The ADA Generation

Senator HarkinDear ABILITY readers,

Many of the stories in this magazine are a testament to the progress our nation has made since the passage of the Americans with Disabilities Act (ADA). Yet for numerous Americans who came of age since the law was enacted in 1990, one stubborn challenge remains before we can achieve full equality for all: employment.—

My report on the ADA Generation—the young men and women who have come of age since the law’s passage—offers bold steps to improve the opportunities of these young Americans as they seek competitive employment, where individuals with and without disabilities are integrated alongside one another.

This rising group inspires me every day, and these young men and women are the reason I’m so optimistic that we can achieve full equality. While it’s regrettably true that we continue to see low labor force participation among people with disabilities as a whole, this new generation is well equipped to break that barrier. They have already attained unprecedented education levels in inclusive settings, and now rightfully expect to become valued members of the American workforce.—

As chairman of the Senate Health, Education, Labor, and Pensions (HELP) Committee, I continue to make it a top priority to improve employment prospects for all people with disabilities—including the ADA Generation. Investing in these talented and motivated young people will help them succeed and strengthen our nation’s long-term economic growth.

My new report takes a closer look at this population, including their experiences with education, disability benefit and-transition programs, and participation in the workforce. The report outlines four key areas of opportunity to improve support for members of the ADA Generation:

• Increasing support for high school students as they transition into the work force;
• Improving their experience as they enter post-secondary education and the labor market;
• Changing the requirements in disability benefits that may discourage young people with disabilities from working; and
• Leveraging employer demand, while establishing supportive workplaces.

Preparing the ADA Generation to compete in today’s labor force must begin while they are still in school. Providing them access to early work experiences and internships are just two ways that will help them succeed. In my role as HELP Committee Chairman, I recently worked to re-authorize the Rehabilitation Act of 1973 to help ensure young people with disabilities have increased preparation and opportunities.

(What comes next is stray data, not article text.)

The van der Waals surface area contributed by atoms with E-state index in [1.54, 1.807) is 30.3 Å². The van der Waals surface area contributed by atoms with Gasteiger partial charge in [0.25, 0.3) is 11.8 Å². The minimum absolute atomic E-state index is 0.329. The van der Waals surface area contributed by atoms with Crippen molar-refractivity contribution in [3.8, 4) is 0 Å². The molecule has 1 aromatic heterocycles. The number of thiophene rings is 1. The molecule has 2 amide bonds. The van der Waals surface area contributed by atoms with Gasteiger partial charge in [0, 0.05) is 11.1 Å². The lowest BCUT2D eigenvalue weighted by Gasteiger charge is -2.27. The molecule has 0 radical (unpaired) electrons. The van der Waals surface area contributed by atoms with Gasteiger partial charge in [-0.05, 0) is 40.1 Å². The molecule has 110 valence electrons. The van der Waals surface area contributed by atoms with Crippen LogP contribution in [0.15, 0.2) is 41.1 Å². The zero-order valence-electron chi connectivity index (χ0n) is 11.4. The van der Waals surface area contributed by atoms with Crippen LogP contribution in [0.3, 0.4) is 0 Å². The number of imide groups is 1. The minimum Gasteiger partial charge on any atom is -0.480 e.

Higher education plays a critical role in helping young people attain employment, and that is especially true for young people with disabilities—yet only 15 percent of high school graduates with disabilities attend a four year college, compared to over 30 percent of the general population. Connecting our talented young people to appropriate post-secondary opportunities, including certificate programs, career and technical training opportunities, community colleges, and two- and four year degree programs, will help them enter the labor market with the skills and knowledge they need to compete successfully.—

Changing the incentives of disability benefit programs is another critical priority we must take up to help the ADA Generation succeed. Under the current system, people with disabilities must prove they cannot and will not be able to earn enough to support themselves to receive personal attendant services and other supports that allow them to be independent. This essentially commits them to a lifetime of poverty. We need to modernize these programs so that these young people are not punished for wanting to work.

Finally, we need to ensure that once young people find good-paying jobs, they have the support they need to grow and succeed in their chosen careers. We need to build a pipeline that connects these young people with opportunities and employment services that remain in place for the duration of their working lives.

Another barrier to employment the ADA generation faces is the perceived costs of workplace accommodations. Employers often overestimate these costs, while underestimating the contributions workers with a disability can make. In actuality, nearly 80 percent of workplace accommodations cost less than $1,000, and studies show that hiring employees with disabilities can increase business productivity and decrease absenteeism.—

In fact, young people with disabilities often thrive in competitive environments and leadership positions, adding value to the workplace far beyond the costs of any accommodations they need. Correcting these misconceptions will help to ensure that good-paying jobs are open to the talented members of the ADA Generation who are eager to take them on.

My report on this is just a first step. I plan

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to continue to work with members of Congress on both sides of the aisle, as well as leaders and advocates around the country to break down the barriers to full participation, independent living, and economic self-sufficiency the birthright of this up-and-coming generation.


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Senator Tom Harkin

Senator Tom Harkin
Senator Tom Harkin (D-IA) is Chairman of the Senate Health, Education, Labor Pensions Committee

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